As I’m getting near the end of our first grazing tour of Sullivan — I’ll move the flock back to my place on Sunday — I’ve been thinking about the tradeoffs of different sorts of pasture.  From a purely utilitarian standpoint, flat, rich, bottomland with square fields and lush grass is appealing.  The fence would be easy to set up and nutrition for the sheep is likely excellent; but shade would probably be in short supply, and shouldn’t someone be growing vegetables on that land?  In any event, I’m not convinced sheep have any business grazing perfect cropland like that (more on this at some point soon).


The land my sheep are grazing at Mark Smith’s place is pretty far removed from that hypothetical bottomland.

Smith back pasture-0856

The forage density is nothing like that on well-managed pasture, but I wonder if the range of plants the sheep browse in a setting like this gives them some important nutritional variety.  It’s a time-consuming pain in the ass to set up electronet here, even with the perimeter paths that Mark mowed for me, and because there’s less to eat, I move net more often to keep the sheep in pasture.  But there’s no shortage of shade for a hot summer day — the sheep barely drank despite the hot and humid conditions — and I can’t help wondering if a setting like this provides less-tangible benefits to the flock.  There’s an apocryphal study claiming that cats living in a messy home are smarter than those in a perfectly neat one — something about the richer (messy) environment stimulating cognition.  I may be heading back onto anthropomorphic thin ice, but I can’t imagine there isn’t a similar effect with sheep; even if there’s no measurable change in flock IQ, I feel pretty comfortable claiming that they seem awfully content when they’re in a complex environment like this one.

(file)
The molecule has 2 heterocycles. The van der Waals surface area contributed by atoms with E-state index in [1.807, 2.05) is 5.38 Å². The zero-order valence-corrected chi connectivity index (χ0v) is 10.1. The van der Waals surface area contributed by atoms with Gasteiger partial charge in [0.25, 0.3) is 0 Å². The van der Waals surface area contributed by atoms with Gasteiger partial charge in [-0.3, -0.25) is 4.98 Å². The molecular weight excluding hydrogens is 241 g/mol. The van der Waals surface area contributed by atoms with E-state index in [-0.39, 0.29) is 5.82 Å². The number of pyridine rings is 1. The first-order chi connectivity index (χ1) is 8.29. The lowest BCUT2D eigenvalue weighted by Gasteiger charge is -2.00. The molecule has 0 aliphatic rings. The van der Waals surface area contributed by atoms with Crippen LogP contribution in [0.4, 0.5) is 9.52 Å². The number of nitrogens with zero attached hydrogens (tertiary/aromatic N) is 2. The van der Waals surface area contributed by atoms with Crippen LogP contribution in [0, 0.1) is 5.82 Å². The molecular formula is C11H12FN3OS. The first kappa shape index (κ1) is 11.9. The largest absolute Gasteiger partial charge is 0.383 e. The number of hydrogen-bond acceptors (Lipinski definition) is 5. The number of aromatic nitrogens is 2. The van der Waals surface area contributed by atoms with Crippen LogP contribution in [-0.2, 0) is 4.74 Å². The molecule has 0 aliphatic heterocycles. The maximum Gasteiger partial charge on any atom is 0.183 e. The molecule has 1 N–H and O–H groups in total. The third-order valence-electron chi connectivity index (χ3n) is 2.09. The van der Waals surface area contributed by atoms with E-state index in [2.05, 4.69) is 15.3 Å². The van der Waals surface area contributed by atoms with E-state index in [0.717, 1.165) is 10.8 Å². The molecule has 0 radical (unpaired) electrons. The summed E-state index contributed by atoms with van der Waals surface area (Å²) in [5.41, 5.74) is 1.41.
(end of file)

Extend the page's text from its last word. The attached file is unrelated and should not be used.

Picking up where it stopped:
I understand that raising animals for food can be a morally murky endeavor; I think it only becomes defensible when those animals are treated as well as we know how.  And while efficient management and feeding are very appealing, efficiency on its own is a problematic guiding principle. Variety seems like an important part of the mix, too, even if there’s some cost in (farm) labor or (animals’) nutrition.